Also Reading: Valerie Trueblood’s Short Stories

Self is absolutely enjoying Valerie Trueblood’s story collection Marry or Burn.  (It’s very nice to be reading fiction and nonfiction simultaneously.  Especially when the nonfiction —  Christine Montross’ Body of Work —  can be downright macabre)

Trueblood is the equal of William Trevor, Alice Munro, Mary Gaitskill.

That’s how much self loves this book.

Here’s how the second story in the collection, “Suitors,” begins:




These were not the captions under the three faces chosen for our daughter by Lali of DateMate.  They were our captions.

Stay tuned, dear blog readers.  Stay tuned.

Of Note

The Middle East has certainly been cooking since the start of the year.

First, Egypt, now Libya.  Yes, even in self’s state of Bacolod stupefaction, she was able to absorb world news (TV in L’Fisher Chalet Room 2030, her own private ticket to the entire world!)

Then, last night, self saw a clip of Moammar Gadhafi on TV, and all she could think was: “That man has been the recipient of some maaajor plastic surgery!”  Either that or Botox.  (Why not?  He’s a dictator, he can afford it — !)  The tell-tale signs are there:  the tightness of the skin, the face that is a blurred replica of the old face.

She knows what people look like when they age.  If age comes naturally, one does not end up looking like an effigy.  Does not end up looking like a Photoshop concoction.

And that’s all self has to say on the subject.

Stay tuned.

From Christine Montross’ BODY OF WORK: All About the Resurrection Trade

A few pages earlier — sometime last night — self read a passage in Body of Work:  Meditations on Morality From the Human Anatomy Lab, in which the author interviews two foreign-born pathologists:  one from Nigeria and another from Iraq.  The Iraqi pathologist tells Montross that “none of the corpses in his medical school were native Iraqis.”  Instead, all of the bodies brought to labs for dissection appeared to be “Southeast Asian.”  This truly gave self a lurch.  The man continued by saying that he thought they might be  from Vietnam or Cambodia.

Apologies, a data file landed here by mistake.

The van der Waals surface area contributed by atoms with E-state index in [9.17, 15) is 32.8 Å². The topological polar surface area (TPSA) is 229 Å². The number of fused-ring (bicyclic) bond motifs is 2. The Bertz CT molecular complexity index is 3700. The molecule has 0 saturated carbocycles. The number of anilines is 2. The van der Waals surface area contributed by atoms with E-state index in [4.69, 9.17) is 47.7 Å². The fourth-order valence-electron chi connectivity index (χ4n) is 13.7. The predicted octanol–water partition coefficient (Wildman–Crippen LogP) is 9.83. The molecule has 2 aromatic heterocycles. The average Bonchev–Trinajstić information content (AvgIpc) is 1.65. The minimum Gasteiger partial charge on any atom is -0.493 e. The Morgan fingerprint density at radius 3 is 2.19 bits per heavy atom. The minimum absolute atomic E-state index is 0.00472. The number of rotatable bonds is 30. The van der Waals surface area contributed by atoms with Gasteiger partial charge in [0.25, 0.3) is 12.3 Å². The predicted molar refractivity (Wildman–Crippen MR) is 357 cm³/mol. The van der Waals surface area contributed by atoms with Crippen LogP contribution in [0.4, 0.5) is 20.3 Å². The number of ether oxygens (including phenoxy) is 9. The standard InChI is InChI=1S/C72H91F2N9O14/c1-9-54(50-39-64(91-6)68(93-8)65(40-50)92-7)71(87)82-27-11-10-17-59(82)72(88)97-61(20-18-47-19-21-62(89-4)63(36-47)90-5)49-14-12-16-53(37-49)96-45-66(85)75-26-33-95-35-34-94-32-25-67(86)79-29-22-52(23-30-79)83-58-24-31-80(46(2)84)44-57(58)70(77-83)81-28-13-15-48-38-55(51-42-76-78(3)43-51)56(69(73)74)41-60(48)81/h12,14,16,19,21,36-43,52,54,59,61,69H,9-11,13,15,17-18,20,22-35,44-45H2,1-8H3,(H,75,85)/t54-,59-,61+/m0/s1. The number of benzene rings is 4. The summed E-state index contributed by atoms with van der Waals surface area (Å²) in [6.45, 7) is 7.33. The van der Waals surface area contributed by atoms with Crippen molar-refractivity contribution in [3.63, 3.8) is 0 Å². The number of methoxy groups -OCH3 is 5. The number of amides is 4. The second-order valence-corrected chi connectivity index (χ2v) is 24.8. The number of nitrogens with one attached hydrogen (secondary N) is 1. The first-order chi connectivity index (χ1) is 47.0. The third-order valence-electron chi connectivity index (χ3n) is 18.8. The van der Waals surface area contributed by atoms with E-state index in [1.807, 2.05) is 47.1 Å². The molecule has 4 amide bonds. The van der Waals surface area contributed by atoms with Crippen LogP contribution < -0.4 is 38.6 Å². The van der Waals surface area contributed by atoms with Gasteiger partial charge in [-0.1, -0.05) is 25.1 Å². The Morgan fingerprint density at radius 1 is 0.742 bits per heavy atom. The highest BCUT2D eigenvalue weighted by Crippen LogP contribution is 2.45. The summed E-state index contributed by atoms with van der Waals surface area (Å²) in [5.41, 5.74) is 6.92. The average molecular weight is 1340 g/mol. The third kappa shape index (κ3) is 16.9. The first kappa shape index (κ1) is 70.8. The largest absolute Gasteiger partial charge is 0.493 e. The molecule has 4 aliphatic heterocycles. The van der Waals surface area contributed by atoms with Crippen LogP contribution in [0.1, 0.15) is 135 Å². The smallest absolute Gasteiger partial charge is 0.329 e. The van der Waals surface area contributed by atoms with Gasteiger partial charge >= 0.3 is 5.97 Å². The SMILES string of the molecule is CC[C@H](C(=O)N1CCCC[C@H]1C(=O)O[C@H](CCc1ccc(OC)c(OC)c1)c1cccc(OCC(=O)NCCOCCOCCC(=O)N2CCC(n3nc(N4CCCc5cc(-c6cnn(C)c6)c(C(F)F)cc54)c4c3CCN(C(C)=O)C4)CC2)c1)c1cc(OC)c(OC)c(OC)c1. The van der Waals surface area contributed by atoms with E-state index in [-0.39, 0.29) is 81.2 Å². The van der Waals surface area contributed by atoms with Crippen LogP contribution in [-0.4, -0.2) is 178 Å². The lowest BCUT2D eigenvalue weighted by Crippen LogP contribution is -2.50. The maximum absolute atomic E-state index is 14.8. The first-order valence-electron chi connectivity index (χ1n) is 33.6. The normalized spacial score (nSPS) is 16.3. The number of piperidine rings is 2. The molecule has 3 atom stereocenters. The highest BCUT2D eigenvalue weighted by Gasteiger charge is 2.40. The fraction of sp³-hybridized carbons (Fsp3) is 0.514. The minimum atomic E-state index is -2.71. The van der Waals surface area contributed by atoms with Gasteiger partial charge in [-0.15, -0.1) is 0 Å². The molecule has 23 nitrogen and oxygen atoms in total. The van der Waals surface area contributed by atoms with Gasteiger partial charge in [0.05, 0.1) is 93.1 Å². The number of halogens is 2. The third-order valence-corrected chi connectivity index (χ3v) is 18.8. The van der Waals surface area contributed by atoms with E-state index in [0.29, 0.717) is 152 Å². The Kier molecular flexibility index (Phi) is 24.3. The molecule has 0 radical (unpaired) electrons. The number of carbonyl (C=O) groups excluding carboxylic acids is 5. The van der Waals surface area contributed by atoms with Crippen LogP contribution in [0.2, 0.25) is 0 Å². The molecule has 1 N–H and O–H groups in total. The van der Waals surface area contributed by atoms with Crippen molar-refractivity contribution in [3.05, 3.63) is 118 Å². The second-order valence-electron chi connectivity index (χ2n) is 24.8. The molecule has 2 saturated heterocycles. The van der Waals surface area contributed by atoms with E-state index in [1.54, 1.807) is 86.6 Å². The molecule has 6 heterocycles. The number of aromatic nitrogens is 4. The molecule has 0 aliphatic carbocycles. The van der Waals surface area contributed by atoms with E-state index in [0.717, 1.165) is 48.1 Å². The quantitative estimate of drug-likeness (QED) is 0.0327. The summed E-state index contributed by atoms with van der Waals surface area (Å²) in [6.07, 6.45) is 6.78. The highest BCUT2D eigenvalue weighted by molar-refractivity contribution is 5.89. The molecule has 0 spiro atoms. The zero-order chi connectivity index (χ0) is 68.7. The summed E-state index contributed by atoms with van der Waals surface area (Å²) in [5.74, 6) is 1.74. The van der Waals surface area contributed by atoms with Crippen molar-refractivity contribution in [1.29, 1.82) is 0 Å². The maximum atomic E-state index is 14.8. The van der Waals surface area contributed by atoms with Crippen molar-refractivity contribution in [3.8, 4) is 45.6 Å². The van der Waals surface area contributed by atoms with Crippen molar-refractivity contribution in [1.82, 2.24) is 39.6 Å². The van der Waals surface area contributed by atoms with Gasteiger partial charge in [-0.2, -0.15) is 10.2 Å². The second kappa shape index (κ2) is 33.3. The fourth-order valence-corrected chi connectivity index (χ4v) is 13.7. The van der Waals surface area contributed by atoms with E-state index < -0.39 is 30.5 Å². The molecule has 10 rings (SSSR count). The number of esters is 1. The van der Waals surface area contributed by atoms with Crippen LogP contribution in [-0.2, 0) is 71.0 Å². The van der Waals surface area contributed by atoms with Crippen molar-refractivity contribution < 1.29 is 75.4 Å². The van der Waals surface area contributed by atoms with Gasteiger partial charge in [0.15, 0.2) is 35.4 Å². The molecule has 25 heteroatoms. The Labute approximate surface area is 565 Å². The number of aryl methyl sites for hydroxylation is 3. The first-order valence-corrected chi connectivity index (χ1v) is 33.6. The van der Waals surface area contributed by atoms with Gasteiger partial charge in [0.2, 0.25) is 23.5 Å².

Know what self was thinking?  She was thinking that Vietnamese do not show up in Iraq in sizable enough numbers to make the above situation even remotely plausible.  Self was thinking:  Those bodies are most likely Filipinos.  Only no one knows what we are and when they look at us they think:  Vietnamese.

It is Tuesday morning.  The long weekend is over.  Self got two-and-a-half hours sleep because hubby kept coughing.  Not just the “clearing my throat” kind of stuff.  Self means honest to goodness explosions.  (That’ll be quite enough, self.  One of your New Year’s resolutions might be to stop being such a Drama Queen.)

At least, bleary-eyed though she is, self can still read.

Here’s a passage from Body of Work that self read only a few minutes ago:

As communities grew more vigilant in watching their burial grounds and fending off body snatchers, the demand for bodies nonetheless continued to grow.  As a result the resurrection trade became an import-export trade, with cities like Dublin, nearer to rural areas, shipping bodies across the sea to London.

It’s not difficult to conjure the unpleasantries that must have been associated with the transportation of decomposing bodies over long distances in a ship’s unrefrigerated cargo hold.  The inevitable shipping errors also occurred, sending packages of dry goods and foodstuffs to medical college and thus presumably delivering the intended cadavers to unfortunate, unsuspecting recipients.

Self sincerely hopes that the above excerpt does not interfere with dear blog readers’ breakfast.

Stay tuned, dear blog readers.  Stay tuned.

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